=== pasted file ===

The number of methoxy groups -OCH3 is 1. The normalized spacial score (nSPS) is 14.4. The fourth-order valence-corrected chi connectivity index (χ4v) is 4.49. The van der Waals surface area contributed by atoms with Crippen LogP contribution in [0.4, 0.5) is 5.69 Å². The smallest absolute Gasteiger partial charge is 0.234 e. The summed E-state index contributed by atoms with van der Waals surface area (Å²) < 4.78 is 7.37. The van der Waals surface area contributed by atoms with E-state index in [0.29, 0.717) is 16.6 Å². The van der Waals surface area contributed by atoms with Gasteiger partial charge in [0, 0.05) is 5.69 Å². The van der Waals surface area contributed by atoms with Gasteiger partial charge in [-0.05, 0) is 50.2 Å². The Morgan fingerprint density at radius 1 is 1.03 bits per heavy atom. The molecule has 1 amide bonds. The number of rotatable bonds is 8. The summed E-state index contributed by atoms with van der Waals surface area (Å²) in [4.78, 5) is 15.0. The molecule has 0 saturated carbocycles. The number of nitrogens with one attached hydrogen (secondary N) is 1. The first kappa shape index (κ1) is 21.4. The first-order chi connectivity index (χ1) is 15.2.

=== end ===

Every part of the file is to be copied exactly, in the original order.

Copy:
The number of methoxy groups -OCH3 is 1. The normalized spacial score (nSPS) is 14.4. The fourth-order valence-corrected chi connectivity index (χ4v) is 4.49. The van der Waals surface area contributed by atoms with Crippen LogP contribution in [0.4, 0.5) is 5.69 Å². The smallest absolute Gasteiger partial charge is 0.234 e. The summed E-state index contributed by atoms with van der Waals surface area (Å²) < 4.78 is 7.37. The van der Waals surface area contributed by atoms with E-state index in [0.29, 0.717) is 16.6 Å². The van der Waals surface area contributed by atoms with Gasteiger partial charge in [0, 0.05) is 5.69 Å². The van der Waals surface area contributed by atoms with Gasteiger partial charge in [-0.05, 0) is 50.2 Å². The Morgan fingerprint density at radius 1 is 1.03 bits per heavy atom. The molecule has 1 amide bonds. The number of rotatable bonds is 8. The summed E-state index contributed by atoms with van der Waals surface area (Å²) in [4.78, 5) is 15.0. The molecule has 0 saturated carbocycles. The number of nitrogens with one attached hydrogen (secondary N) is 1. The first kappa shape index (κ1) is 21.4. The first-order chi connectivity index (χ1) is 15.2.